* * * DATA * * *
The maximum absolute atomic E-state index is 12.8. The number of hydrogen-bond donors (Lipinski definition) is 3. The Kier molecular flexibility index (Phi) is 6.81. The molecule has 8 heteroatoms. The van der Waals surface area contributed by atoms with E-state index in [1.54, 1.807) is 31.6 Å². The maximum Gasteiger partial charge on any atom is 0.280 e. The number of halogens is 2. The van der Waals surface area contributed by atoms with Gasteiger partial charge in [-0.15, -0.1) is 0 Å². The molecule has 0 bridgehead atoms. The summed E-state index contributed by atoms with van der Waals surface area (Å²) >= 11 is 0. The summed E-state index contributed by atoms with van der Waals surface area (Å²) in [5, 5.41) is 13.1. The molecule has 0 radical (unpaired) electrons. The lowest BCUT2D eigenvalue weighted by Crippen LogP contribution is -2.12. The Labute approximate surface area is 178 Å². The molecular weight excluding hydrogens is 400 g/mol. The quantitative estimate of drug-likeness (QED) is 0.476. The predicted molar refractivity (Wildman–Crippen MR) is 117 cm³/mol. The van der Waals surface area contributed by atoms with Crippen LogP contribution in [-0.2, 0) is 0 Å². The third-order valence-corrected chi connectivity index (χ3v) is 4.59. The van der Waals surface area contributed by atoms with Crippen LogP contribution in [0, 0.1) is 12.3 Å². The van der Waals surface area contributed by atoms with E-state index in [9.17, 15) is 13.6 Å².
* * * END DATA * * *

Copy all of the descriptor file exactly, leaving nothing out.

The maximum absolute atomic E-state index is 12.8. The number of hydrogen-bond donors (Lipinski definition) is 3. The Kier molecular flexibility index (Phi) is 6.81. The molecule has 8 heteroatoms. The van der Waals surface area contributed by atoms with E-state index in [1.54, 1.807) is 31.6 Å². The maximum Gasteiger partial charge on any atom is 0.280 e. The number of halogens is 2. The van der Waals surface area contributed by atoms with Gasteiger partial charge in [-0.15, -0.1) is 0 Å². The molecule has 0 bridgehead atoms. The summed E-state index contributed by atoms with van der Waals surface area (Å²) >= 11 is 0. The summed E-state index contributed by atoms with van der Waals surface area (Å²) in [5, 5.41) is 13.1. The molecule has 0 radical (unpaired) electrons. The lowest BCUT2D eigenvalue weighted by Crippen LogP contribution is -2.12. The Labute approximate surface area is 178 Å². The molecular weight excluding hydrogens is 400 g/mol. The quantitative estimate of drug-likeness (QED) is 0.476. The predicted molar refractivity (Wildman–Crippen MR) is 117 cm³/mol. The van der Waals surface area contributed by atoms with Crippen LogP contribution in [-0.2, 0) is 0 Å². The third-order valence-corrected chi connectivity index (χ3v) is 4.59. The van der Waals surface area contributed by atoms with Crippen LogP contribution in [0, 0.1) is 12.3 Å². The van der Waals surface area contributed by atoms with E-state index in [9.17, 15) is 13.6 Å².